There are a host of femur fractures in medical science, and they range from fractures due to soft-tissues injuries to femoral stress fractures and fractures linked with brutal comminution. The nomenclature of femur fractures is dependent on the location of the injury (proximal, distal, shaft). These traumatic fractures are usually divided into three types, namely high-energy, low energy (also known as pathologic fractures) and stress fractures.
Most of the femur fractures are resolved through surgery. The goal is to achieve stability and proper movement as soon as possible. Fractures and other injuries can have both short and long-term effects on the overall well-being of the person, especially if the alignment is restored.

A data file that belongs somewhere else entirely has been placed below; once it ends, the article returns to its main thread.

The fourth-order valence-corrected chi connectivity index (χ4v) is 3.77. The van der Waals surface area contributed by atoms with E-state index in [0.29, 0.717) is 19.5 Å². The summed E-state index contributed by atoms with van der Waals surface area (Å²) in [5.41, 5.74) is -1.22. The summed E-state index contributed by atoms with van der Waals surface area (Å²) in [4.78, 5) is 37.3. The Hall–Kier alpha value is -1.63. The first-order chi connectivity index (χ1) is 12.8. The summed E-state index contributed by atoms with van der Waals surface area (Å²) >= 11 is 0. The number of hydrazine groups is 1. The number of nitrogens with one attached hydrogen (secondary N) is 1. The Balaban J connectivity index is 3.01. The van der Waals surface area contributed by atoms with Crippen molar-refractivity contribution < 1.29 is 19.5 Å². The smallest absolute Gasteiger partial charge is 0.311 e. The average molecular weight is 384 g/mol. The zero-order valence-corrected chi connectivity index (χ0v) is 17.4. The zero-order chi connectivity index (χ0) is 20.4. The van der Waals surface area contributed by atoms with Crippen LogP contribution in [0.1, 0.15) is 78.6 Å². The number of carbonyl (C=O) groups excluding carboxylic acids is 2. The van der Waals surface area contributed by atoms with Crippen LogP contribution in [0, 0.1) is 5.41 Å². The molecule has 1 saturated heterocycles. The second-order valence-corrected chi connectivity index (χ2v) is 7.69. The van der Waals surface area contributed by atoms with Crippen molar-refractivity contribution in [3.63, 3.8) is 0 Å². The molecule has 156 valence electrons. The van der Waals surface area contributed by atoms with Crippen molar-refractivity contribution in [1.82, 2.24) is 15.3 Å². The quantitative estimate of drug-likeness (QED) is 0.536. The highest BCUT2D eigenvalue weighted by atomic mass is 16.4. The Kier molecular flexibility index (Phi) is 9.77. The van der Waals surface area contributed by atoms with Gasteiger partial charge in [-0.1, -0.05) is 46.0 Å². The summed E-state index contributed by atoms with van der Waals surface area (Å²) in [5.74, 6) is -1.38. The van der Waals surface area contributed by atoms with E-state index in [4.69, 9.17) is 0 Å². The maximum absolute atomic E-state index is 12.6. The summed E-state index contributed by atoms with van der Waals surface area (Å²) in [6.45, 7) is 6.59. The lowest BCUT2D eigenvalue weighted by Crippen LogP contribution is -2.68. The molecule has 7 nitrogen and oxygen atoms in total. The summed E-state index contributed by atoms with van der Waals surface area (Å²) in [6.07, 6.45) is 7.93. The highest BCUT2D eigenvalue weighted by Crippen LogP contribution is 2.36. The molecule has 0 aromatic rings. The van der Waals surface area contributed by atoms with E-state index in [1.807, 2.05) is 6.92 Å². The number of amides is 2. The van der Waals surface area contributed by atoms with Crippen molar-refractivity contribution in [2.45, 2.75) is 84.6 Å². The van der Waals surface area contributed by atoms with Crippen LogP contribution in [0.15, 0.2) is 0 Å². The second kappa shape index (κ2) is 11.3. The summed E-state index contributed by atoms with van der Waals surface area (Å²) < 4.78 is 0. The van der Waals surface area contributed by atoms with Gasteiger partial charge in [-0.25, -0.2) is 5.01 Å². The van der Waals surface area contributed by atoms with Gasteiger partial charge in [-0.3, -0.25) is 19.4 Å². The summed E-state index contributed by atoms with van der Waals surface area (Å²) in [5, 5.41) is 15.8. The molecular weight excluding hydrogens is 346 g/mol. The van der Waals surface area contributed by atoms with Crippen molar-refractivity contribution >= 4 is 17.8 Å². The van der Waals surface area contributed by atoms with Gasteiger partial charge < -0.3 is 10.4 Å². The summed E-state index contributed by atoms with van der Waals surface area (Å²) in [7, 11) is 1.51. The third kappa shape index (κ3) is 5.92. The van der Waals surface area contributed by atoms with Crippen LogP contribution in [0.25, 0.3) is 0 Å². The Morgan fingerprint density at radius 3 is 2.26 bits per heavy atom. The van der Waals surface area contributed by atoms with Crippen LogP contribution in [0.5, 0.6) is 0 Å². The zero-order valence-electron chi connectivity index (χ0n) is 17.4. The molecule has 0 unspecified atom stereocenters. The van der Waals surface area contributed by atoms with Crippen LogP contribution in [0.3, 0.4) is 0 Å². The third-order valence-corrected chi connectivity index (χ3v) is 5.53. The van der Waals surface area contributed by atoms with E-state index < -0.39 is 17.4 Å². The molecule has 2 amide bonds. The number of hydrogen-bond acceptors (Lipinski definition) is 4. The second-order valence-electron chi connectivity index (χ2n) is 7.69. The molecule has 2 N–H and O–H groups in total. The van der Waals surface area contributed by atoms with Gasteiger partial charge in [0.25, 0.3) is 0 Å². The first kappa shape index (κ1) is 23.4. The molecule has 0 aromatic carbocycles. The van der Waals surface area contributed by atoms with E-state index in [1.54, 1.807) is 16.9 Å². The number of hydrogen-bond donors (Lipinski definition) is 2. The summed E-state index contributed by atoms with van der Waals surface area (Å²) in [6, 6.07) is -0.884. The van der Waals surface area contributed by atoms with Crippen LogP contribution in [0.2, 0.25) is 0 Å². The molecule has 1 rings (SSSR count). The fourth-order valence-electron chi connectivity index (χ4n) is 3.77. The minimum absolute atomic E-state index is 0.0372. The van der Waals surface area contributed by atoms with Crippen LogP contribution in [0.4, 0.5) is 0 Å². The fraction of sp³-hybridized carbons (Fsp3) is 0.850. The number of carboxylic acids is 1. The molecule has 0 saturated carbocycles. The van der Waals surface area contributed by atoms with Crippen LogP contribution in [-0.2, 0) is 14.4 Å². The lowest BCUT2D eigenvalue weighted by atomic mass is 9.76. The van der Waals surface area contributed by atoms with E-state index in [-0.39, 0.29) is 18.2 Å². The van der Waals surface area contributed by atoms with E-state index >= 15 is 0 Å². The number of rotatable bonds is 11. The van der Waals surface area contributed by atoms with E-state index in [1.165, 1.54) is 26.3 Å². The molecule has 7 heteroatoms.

Researches have lauded the effects of femoral component revision surgery, using extensively coated stems. In most of the cases, mechanical failure has been the root cause and not infection. The revision surgery is done if there are any post-surgery problems, or the lack of improvement, which requires another surgery. Patients must consult their doctor, to discuss the importance of undergoing a revision.